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Weekly e-Gram for members and friends of Dublin Community Church

June 6, 2014

GETTING PRACTICAL IN A SPIRITUAL WORLD

My topic here is the upkeep of one thousand year old church cathedrals. How do you balance the monetary needs of the church parish and the spiritual needs of a much less religious/secular 21st Century people?

Case in point, I am traveling in England right now visiting a different cathedral each day in cities away from London. (I'll be in London soon). This week, the average age of the cathedrals which I visited is around one thousand years old. Can you imagine that? I can't, and I've spent a lot of time in those old Houses of God. 

In Lincoln, I entered early and went back to the ticket taker later and paid. In York, you would have an easier time of sneaking into a Buckeye football game than into the cathedral. Both Hereford and Gloucester simply had signs to donate at least a British Pound.

That's it.

That's IT??!

If I were Hereford and Gloucester, I would set up a ticket desk and charge a set amount. Their sign says that it costs 6000 British Pounds per day (per day!) for upkeep! That's.....60,000 pounds per 10 days....600,000 or (1 million dollars) pounds every 100 days. Do the math....about $3.5 million per year. Hmmmm, I'm sure that does not include major unexpected roofing expenses. And if you have a roofing problem, the scaffolding or the sky lifts must be enormous expenses.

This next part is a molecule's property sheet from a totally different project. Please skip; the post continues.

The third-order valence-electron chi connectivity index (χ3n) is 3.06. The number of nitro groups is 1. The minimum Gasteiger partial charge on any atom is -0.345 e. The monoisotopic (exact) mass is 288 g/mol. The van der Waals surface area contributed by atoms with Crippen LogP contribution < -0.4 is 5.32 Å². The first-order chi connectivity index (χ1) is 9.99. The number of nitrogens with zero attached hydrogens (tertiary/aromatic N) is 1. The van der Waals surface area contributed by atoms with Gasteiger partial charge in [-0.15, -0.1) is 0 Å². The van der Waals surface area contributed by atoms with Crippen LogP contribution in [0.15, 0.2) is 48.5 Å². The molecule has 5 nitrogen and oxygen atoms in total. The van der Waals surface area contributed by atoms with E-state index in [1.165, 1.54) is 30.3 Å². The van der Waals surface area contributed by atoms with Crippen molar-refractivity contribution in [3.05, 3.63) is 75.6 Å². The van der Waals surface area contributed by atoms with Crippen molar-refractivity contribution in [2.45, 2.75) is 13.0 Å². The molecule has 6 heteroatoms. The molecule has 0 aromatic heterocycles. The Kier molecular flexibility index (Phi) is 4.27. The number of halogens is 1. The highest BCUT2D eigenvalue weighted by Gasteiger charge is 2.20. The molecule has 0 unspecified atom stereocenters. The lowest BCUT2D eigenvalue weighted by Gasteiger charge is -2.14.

Who pays for all that? Does Bill Gates worship in these cathedrals? Do the meagre faithful donate meagerly or generously? I have no answers here either. It's just that sometimes the business-side of cathedral life intrudes upon the faith/beauty-side of cathedral life.

And if that is not enough to think about, consider that the cathedrals in these ancient though now modern towns are often THE MAJOR tourist draw. This means the B&B folks, the charming restaurants, and the cute shops are dependent upon the tourist draw of the cathedrals. And there are the food suppliers, the stone masons who ply their ancient craft and in Lincoln, they employ a staff of 100 for the cathedral itself.

I still love the flying buttresses and cloisters and hearing Evensong, but sometimes I get practical.

It's still worth the journey.

Peace, Rev. Bob Tussing

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